October 22, 2104 — No real surprise in the 4.1% jump in milk production for September, given where we were at last year regarding milk per cow. That’s according to FC Stone dairy economist Bill Brooks, who joined us on today’s DairyLine Radio program to discuss.
“I was looking for 3.6% but knew it could be in the range of 4.0 to 4.2%,” he said.
However, he’s still scratching his head from the strong drop off in cow numbers we had from July to August, even though that is somewhat typical for August. The preliminary September figures show a 2,000 head increase.
“Given the profitability…folks are wondering why there aren’t more cows out there on dairy farms,” he said. “It’s probably do to the rise in slaughter numbers last year and less heifer numbers this year.”
Earlier in the year, before things started taking off, people felt comfortable where the margins were going to be at.
“We did see some additional heifers work their way in to feedlots and slaughter plants… and that’s kind of holding us back on our cow numbers,” he said.
The latest milk production report is the strongest gain we have seen this year, putting us 2.5% above last year’s levels through the end of the year, and perhaps closer to that 4 or 5% range.
We did see a rebound last October in milk production. But our five year average gain for September is only 0.9% and Brooks sees a 1.1% gain for the five year average for the remainder of the year.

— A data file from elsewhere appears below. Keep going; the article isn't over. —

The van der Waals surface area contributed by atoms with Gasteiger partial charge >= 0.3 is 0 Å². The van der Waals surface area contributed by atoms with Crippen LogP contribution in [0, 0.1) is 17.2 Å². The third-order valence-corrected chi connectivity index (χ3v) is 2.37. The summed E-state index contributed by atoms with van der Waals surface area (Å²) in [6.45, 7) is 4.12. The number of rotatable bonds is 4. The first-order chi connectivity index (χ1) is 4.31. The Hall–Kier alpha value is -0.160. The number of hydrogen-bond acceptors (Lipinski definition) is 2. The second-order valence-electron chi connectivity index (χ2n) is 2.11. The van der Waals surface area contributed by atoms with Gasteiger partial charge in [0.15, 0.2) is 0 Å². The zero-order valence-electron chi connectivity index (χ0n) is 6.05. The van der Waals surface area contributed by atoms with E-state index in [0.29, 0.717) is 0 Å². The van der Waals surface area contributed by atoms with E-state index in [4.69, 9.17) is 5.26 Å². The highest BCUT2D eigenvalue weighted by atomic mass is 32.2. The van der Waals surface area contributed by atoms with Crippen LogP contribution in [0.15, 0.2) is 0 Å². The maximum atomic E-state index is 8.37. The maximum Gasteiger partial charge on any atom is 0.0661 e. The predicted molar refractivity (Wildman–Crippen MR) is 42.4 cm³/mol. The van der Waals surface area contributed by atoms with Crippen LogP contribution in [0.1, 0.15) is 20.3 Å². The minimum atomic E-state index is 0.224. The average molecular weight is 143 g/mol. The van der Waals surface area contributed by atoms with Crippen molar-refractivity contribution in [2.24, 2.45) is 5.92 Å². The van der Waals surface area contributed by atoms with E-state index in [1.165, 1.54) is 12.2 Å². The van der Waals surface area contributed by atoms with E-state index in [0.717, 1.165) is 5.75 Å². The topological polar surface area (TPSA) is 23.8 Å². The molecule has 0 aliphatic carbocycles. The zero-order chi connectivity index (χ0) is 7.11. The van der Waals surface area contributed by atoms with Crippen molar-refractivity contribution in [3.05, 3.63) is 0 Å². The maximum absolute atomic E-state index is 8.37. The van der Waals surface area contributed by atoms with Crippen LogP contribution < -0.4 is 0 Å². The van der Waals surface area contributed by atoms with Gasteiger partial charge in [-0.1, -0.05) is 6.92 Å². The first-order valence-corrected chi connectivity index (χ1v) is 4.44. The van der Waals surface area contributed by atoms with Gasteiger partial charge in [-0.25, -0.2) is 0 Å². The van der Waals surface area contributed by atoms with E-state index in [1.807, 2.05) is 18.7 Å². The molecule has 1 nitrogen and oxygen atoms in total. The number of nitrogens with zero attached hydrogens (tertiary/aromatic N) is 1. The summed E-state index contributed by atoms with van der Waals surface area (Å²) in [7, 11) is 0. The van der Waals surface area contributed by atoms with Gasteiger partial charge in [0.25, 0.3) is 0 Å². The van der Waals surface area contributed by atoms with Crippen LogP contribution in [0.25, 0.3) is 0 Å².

“We’re doubling up, if not tripling up where our normal percentage gains have been at for the fourth quarter, or at least it looks like we’re setting ourselves up for that,” he said.
Not only our U.S. producers increasing production, but we are seeing more milk throughout the world, particularly in New Zealand, Australia and Europe.
“Everybody’s producing a lot more milk and we’re working our way to the same situation that we have in the grains and oilseeds,” he said. “Something dairy producers are pleased about because of the lower cost feed ingredients, but we’re working our way towards that on the milk side.”
We’ve seen international prices drop off and some commodities domestically drop off, nonfat dry milk being the largest decline up until we saw the butter price crash the last few weeks. At the moment, butter is recording a little bit of a correction and cheese is holding with a fairly decent price, although barrels have been exhibiting a lot of weakness.
“Partly due to the time of year where folks are sourcing their product for the holiday season – a lot of products have been shipped and that’s helping support cheese and butter prices,” he said. “But eventually their going to get caught up in the same kind of market move that we have seen on the nonfat dry milk side.”
Brooks says it won’t be surprising that all of our dairy commodities will be back down below the $2.00 level by the end of the year.
“Dairy producers will be looking at less revenue for their milk but fortunately looking at a lot lower input costs and profitability is expected to be fairly decent into 2015,” he concluded.